Zhu Min talks to reporters at New Economy Forum in Beijing on Friday. Photo: Zhang Ao/GT
China is not vying to become the first among major global economies to launch its fiat digital currency, Zhu Min, former deputy governor of China's central bank, said on Friday.
"It doesn't matter if [China] will be the first, and no one is vying to become the world's No.1," Zhu, former deputy governor of the People's Bank of China (PBC), said in response to a question raised by the Global Times on the sidelines of the New Economy Forum co-hosted by Bloomberg and the China Center for International Economic Exchanges in Beijing.
The most important thing for China's digital currency push is to ensure the policy and technology framework are mature, he noted.
China, Canada, Britain and Singapore are at the forefront of digital currency research, said Zhu, also an ex-IMF official.
Digital currency is a future trend, and central banks are under pressure from the market as cryptocurrencies are eroding sovereign currencies.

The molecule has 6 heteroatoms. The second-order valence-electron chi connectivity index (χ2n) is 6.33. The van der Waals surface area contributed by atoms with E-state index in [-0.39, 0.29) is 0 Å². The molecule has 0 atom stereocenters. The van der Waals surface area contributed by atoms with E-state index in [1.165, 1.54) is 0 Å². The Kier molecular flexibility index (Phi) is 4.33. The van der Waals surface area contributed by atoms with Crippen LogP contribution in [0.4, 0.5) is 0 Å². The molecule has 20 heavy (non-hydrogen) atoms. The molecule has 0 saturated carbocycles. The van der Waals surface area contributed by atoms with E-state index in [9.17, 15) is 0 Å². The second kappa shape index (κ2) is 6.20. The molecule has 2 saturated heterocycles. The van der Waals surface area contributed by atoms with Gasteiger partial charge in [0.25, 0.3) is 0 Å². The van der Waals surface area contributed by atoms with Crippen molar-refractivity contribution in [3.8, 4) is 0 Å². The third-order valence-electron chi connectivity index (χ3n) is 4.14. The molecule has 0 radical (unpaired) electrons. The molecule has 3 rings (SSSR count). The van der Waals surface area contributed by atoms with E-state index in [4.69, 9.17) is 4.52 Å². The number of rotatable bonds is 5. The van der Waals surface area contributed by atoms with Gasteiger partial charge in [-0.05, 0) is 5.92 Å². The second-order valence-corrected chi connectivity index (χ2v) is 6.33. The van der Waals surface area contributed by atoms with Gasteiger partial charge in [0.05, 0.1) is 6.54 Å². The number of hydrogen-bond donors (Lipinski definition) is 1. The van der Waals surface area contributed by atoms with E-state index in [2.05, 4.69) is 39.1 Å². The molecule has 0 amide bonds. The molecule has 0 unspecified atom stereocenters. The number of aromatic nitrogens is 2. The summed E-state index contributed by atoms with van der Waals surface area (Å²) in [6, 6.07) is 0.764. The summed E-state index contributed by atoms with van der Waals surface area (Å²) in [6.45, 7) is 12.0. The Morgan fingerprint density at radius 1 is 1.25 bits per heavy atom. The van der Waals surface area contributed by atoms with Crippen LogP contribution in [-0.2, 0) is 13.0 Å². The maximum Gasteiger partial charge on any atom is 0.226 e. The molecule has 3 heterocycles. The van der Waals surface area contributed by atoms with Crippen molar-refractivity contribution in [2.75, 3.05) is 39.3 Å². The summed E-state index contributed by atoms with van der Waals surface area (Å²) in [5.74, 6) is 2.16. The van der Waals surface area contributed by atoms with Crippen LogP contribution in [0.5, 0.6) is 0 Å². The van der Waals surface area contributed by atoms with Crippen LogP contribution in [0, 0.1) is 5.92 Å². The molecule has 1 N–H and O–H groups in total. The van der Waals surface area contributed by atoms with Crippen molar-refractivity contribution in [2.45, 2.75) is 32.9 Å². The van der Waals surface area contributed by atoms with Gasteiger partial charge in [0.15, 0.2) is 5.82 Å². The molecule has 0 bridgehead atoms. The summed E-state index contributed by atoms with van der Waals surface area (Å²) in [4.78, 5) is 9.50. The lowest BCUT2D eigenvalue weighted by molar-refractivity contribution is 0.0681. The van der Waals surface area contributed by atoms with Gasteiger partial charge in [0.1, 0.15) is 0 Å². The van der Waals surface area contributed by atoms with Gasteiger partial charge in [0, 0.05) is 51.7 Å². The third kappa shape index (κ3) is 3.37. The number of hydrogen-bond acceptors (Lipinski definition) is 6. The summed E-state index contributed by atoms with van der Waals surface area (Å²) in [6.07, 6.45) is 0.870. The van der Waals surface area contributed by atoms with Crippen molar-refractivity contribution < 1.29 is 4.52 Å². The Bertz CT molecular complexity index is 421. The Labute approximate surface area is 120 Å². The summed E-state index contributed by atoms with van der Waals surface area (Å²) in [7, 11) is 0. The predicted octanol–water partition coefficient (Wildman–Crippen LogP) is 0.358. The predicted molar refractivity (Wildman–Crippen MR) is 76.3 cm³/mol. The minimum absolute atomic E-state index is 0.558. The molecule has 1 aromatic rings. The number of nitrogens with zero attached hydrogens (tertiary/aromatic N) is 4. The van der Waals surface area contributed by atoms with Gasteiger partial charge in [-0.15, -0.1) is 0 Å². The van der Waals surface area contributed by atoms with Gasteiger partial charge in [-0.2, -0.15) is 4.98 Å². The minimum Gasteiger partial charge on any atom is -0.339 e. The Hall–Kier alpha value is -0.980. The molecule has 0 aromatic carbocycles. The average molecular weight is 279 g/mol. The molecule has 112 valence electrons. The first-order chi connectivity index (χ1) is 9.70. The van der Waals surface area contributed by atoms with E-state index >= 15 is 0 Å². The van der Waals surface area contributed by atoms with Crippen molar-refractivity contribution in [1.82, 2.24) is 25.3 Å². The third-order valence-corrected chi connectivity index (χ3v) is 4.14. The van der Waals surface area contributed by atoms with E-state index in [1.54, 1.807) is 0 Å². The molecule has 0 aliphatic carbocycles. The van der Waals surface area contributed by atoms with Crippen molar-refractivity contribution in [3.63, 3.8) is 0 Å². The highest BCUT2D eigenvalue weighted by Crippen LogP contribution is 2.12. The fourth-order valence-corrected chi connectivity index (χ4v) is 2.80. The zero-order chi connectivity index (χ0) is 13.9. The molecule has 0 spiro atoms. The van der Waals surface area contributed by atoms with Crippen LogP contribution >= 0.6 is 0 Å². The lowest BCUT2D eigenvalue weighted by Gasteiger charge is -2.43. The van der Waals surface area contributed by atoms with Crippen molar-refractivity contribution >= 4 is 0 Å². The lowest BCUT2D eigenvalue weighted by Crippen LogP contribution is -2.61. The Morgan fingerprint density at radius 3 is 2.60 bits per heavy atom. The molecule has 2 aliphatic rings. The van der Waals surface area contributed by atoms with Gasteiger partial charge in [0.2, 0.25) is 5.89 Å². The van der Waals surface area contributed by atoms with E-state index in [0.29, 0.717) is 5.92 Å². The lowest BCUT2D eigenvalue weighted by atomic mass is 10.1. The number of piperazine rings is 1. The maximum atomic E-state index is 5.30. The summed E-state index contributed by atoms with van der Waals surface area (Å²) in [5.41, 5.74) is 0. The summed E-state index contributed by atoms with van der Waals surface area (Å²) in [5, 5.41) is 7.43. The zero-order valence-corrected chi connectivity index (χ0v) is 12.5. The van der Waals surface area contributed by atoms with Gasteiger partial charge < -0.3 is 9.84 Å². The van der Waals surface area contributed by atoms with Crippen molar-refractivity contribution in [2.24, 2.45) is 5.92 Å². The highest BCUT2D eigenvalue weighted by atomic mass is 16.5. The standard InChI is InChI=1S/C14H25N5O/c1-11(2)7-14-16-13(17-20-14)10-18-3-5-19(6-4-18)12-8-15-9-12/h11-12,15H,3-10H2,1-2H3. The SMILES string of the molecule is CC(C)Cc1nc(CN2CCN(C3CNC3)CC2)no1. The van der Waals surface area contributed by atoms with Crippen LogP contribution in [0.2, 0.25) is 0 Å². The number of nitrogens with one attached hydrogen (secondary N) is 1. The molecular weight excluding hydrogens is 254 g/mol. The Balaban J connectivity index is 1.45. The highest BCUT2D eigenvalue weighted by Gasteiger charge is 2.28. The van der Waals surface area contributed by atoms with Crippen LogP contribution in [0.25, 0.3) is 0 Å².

Small countries in particular are worried that their sovereign currencies may take a hit if they don't issue digital ones, Zhu stated.
The central bank of Uruguay was the world's first to become digital-currency-ready, following its announcement in November 2017 that it would begin a test to issue digital Uruguayan pesos.
Zhu reckons that Facebook's Libra poses a potential challenge for sovereign currencies issued by central banks.
According to Zhu, the PBC-backed digital currency plan known as Digital Currency Electronic Payment is a feasible and controllable framework which was envisioned to allow for effective monetary policy transmission.
The PBC began to research digital currency in 2014. It has a digital currency research institute and a special team for this purpose, PBC Governor Yi Gang revealed in September, noting that presently, progress is being made.
The former deputy managing director of the IMF also touched on the thorny trade issue involving the world's two largest economies during the interview.
"There have been detailed discussions about trade figures during the China-US trade talks, but the US has always taken more things into consideration, complicating the negotiations," he said.
"The trade talks are contingent upon the US eventually becoming aware of the problem and thus striving to sit down with China to address some final issues," he said.